Program

Monday August 24

09.00 – 12.30
Refresher on computer architecture and networking
Publishing data in the Semantic Web

Vittore Casarosa (ISTI-CNR and University of Pisa)
The Summer School will deal with “digital tools”. For the benefit of all those who were exposed to Computer Science a long time ago, or have been only marginally touched by it, we will briefly review the basics of computer functioning and the representation of information within a computer. We will also see how the evolution of computer technology and of communication networks has led, in the early ’90, to the explosive growth of the Internet and the Web.
We will conclude with a glimpse on the evolution of the actual Web towards the Semantic Web and will apply Semantic Web technologies to the enrichment of some of the resources provided by CLARIN, the European Research Infrastructure for Language Resources and Technology.

12.30 – 14.00 Lunch
14.00 – 17.30
A Digital Public History project

Enrica Salvatori (Università’ di Pisa)
A Digital Public History project can use many tools and methods, can give priority to one or more communication systems, can provide for different degrees of public participation. In this lesson we will introduce the fundamentals of the Digital Public History and we will attempt building the architecture of a DPH project.

Tuesday August 25

09.00 – 12.30
Methods and tools for digital philology

Roberto Rosselli Del Turco (University of Torino)
Digital philology is a fairly recent discipline aiming at applying ICT methods and tools to the textual criticism area. Quite a number of new digital editions have been published during the last twenty years or so. Many of these editions, however, are achieved by programming and configuring complex frameworks, within the reach of medium-large research groups only. Encoding the edition texts in the TEI XML format allows the individual scholar to prepare a digital edition, but the on-line publication and navigation of such a site still remain a complicated and potentially expensive operation.
EVT (Edition Visualization Technology) is an open source tool whose purpose is to allow the scholar to publish TEI-based editions in an easy way, making available to the end user an user-friendly user interface and several research tools. This course will introduce the subject of digital philology, of text encoding using the TEI standard and a “hands one” final part when students will be able to experiment with EVT.

12.30 – 14.00 Lunch
14.00 – 17.30
Methods and tools for digital philology

Roberto Rosselli Del Turco (University of Torino)
Continuation of Digital Philology and practical exercises.

Wednesday August 26

09.00 – 12.30
TBD

We regret that, due to other commitments, Cristina Pattuelli (Pratt Institute, New York) at the end of August will not be able to lecture about Linked Open Data for the Digital Humanities.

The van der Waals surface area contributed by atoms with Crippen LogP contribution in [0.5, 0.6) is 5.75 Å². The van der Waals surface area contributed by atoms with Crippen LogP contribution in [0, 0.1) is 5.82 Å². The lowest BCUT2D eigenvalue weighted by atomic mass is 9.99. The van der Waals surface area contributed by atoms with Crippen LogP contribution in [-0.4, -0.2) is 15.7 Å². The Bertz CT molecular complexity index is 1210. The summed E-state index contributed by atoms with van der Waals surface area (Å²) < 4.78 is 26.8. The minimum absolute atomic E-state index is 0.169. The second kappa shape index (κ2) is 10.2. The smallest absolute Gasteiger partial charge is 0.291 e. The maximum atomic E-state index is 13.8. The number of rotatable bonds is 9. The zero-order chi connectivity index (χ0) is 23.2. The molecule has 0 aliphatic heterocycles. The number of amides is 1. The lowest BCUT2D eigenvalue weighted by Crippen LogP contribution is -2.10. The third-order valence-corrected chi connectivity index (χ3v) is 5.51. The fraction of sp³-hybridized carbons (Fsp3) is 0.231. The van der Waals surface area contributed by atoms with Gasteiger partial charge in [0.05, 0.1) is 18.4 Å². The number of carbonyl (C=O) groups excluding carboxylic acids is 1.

12.30 – 14.00 Lunch
14.00 – 17.30
TBD
18.00 – 22.00
Visit of “Piazza dei Miracoli” and social dinner

Thursday August 27

09.00 – 12.30
Natural Language Processing
Tools for text analysis and visualization

Rachele Sprugnoli (Università Cattolica del Sacro Cuore, Milan)
Natural Language Processing (NLP) is an interdisciplinary field whose goal is to create machines that understand natural languages. NLP applied to Humanities disciplines helps in dealing with large amount of data, extracting information and finding relationships and patterns between words.
The lesson will feature: (i) an introduction to the main areas of research within the field; (ii) hands-on activities on some NLP tasks, such as lemmatization, part-of-speech tagging, named entity recognition, topic modelling and keyword extraction. Some of the tools and linguistic resources will be provided by CLARIN, the European Research Infrastructure for Language Resources and Technology.

12.30 – 14.00 Lunch
14.00 – 17.30
Natural Language Processing
Tools for text analysis and visualization

Rachele Sprugnoli (Università Cattolica del Sacro Cuore, Milan)
Continuation of Natural Language Processing and practical exercises.

Friday August 28

09.00 – 12.30
How to build a Web site for Digital Humanities applications

Chiara Mannari (Laboratorio di Cultura Digitale)
The session will focus on some of the tools useful for setting up a web site to display and disseminate digital objects related to research activities. Some of the tools will be used, together with the students, to set up some simple web sites.
The session will present WordPress, one of the most popular content management systems. It is often associated with blogging, but it well supports many other data types, such as forums and media galleries. It is estimated that presently it runs in over 60 millions web sites.

12.30 – 14.00 Lunch
14.00 – 17.00
Digital editorship

Nicoletta Salvatori (University of Pisa)
The ebook revolution is over, the major battles have been fought and won, and the ebook is here not only to stay but to evolve. This may sound like a very plain statement, but being able to understand the trend in the ebook market will make many of the issues of creating ebooks a bit easier.
An ebook isn’t only a digital file for reading flowing text on a digital device. Now you can read different kind of ebooks made for different markets and targets on different devices. You can have a liquid layout or a fixed layout, you can have multimediality and interactivity and even the graphic elegance once reserved to an art book or to a photographic hard cover book. The ebook is more and more shareable, social and flexible with even the possibility to become an audiobook at next to no expense. And the most important thing is that all of this is on everybody reach, thanks to new and powerful softwares.
Ready to try to create an ebook?

17.00 – 17.30
Summer School evaluation and closing

Enrica Salvatori (University of Pisa)
Vittore Casarosa (ISTI-CNR and University of Pisa)